For a while now, we’ve heard some variation of the idea that “the future of the construction industry is digital.”
It’s an interesting concept, particularly in a profession that very much exists within the physical world, but more and more, we’re seeing the addition of digital tools and processes. Here at Countfire, we represent this evolution for electrical estimators and contracting businesses.
BIM (Building Information Modelling) is a digital technology that is packing a punch both here in the UK, and overseas. Let’s take a closer look at the impact:
What is BIM?
BIM is an acronym for Building Information Modelling, which is a process for creating and managing information on construction projects, across the entire project lifecycle. Finding a cohesive definition is a bit tricky, with many different versions out there.
Talk to any project manager or subcontractor and you’ll find that BIM means different things to different people, depending on what they use it for. In general, it allows collaborative building design with a coherent system of computer models, rather than separate sets of drawings. The BIM process manages physical and functional information, or is a marriage between technology and a set of work processes.
BIM information consists of everything that goes into constructing and maintaining a building through its life cycle, and will include construction programming, cost and facilities management data.
The following definition comes from a UK government paper:
“Building Information Modelling (BIM) is a collaborative way of working, underpinned by the digital technologies which unlock more efficient methods of designing, creating and maintaining our assets. BIM embeds key product and asset data and a 3 dimensional computer model that can be used for effective management of information throughout a project lifecycle – from earliest concept through to operation.”
BIM’s role as a “shared knowledge resource,” allowing project members to collaborate, share information, and make decisions across the whole lifecycle of the project is a huge part of its appeal. Consider this from the Cambridge Centre for Housing and Planning Research:
“As part of the construction process, a wide range of documents need to be shared between clients, designers and developers, including drawings and schedules. Traditionally, this information has been exchanged using paper (or electronic paper). BIM provides a shared data environment which allows all the stakeholders in a project to collaborate and share information. BIM allows key product data to be embedded within 3D images that can be used for project management, with potential gains in efficiency.”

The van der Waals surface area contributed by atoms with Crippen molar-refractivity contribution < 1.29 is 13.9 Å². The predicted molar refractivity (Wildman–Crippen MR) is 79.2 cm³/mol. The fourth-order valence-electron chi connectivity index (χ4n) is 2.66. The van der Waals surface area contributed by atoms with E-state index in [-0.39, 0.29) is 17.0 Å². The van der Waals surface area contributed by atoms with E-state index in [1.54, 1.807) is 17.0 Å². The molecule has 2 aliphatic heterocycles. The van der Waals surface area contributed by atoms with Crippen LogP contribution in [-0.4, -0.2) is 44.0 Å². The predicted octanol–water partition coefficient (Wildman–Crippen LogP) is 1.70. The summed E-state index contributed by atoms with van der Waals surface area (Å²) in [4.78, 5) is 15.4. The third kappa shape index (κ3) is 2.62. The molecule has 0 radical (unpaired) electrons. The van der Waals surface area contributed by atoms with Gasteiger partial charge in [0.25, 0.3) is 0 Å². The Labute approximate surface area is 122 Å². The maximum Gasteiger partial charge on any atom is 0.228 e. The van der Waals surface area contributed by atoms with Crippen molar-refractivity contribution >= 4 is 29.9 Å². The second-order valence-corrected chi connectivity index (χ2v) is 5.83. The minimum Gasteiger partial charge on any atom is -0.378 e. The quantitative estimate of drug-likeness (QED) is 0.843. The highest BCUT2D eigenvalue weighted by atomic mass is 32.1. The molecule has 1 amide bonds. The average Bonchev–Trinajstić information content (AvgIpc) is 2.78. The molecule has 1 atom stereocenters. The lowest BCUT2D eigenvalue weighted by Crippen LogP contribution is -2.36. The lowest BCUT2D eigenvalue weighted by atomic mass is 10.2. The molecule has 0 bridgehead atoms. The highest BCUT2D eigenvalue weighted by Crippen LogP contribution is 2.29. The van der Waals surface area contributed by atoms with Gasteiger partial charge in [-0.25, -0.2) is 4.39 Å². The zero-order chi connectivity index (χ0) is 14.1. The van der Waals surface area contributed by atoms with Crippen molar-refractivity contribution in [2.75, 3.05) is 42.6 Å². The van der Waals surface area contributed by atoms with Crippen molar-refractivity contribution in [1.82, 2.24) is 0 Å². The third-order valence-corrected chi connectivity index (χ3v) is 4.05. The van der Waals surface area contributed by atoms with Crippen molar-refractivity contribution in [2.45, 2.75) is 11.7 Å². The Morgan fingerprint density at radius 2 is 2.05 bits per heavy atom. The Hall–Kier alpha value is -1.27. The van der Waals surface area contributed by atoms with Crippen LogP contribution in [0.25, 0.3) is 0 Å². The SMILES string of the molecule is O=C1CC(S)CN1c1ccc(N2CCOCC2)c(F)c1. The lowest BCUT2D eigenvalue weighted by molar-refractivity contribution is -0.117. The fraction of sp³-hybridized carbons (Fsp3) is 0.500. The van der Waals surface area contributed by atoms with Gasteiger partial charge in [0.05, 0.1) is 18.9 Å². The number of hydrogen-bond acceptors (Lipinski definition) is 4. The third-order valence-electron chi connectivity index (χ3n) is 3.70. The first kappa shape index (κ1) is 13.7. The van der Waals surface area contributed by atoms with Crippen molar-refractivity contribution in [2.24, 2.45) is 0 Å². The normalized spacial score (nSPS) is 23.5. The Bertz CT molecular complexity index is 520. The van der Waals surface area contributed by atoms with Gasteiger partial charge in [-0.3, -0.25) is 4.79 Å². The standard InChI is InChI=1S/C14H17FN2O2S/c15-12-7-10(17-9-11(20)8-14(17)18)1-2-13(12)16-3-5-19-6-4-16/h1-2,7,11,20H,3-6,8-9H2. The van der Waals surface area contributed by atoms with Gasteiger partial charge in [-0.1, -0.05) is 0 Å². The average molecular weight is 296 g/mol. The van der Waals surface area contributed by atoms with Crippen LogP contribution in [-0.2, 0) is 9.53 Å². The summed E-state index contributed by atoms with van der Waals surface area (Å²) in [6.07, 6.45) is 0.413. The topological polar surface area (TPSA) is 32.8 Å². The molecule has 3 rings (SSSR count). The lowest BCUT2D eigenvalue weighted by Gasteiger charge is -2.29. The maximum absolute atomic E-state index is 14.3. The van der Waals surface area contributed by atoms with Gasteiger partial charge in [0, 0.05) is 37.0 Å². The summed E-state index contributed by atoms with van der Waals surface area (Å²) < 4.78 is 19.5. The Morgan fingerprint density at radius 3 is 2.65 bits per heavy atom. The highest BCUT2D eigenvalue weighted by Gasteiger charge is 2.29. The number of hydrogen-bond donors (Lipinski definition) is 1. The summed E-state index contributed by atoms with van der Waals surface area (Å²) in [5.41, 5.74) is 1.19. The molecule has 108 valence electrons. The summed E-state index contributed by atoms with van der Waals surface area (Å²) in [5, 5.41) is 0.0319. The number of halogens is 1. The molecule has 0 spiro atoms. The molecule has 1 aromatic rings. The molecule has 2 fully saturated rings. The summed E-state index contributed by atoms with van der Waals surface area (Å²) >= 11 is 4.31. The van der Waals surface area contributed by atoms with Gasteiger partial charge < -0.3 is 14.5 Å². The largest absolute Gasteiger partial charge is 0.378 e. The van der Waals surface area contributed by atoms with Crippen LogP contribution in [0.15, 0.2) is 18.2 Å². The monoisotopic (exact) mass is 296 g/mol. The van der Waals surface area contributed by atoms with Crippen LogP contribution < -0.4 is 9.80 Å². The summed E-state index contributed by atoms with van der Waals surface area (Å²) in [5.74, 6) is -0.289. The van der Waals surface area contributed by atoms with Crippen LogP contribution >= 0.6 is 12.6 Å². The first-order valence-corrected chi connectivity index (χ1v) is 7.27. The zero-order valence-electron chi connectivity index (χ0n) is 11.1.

Here in the UK, we also identify different levels for BIM within a company, as outlined in the diagram from Bim Plus below:
BIM creates a ''shared knowledge resource'' for construction project efficiency Click To Tweet
How is BIM impacting the construction industry?
Here in the UK, government policy is playing a major role in how BIM is adopted and the number of companies adopting it. Anyone who wants to contract on government construction projects needs to be at BIM level two as of April 2016. The government’s push for modernisation in the construction industry has seen the UK take the lead in global efforts:
“With the construction industry being one of the last major sectors to commence its digital journey, the successful delivery of the UK Government Construction Strategy (GCS) Level 2 BIM programme now sees the UK take on a global leadership role and represents an internationally unparalleled achievement on the journey towards the digitisation of our built environment.” (Source)
The mandate requires public construction project stakeholders – architects, contractors or suppliers – to be able to exchange project data through a common file format.
The NBS National BIM Report 2017 found that 62% of practices were aware of and using BIM in at least some of their projects every year. Over time, this is trending upward, as is the overall number who know what BIM is. This time, just 3% were neither aware nor using it.
Smaller practices were less likely to be using BIM than larger ones, often due to a perception that BIM is more suited to larger projects. Even then, 48% of smaller practices had adopted BIM, suggesting that it is useful for less-complex projects too.
Advantages of BIM
BIM presents a number of opportunities and advantages for the construction industry. Primarily, it brings together all information about a building in one place, making it possible for anyone to access that information, for any purpose. This makes it easy to integrate different aspects of a design more efficiently.
BIM advantages include: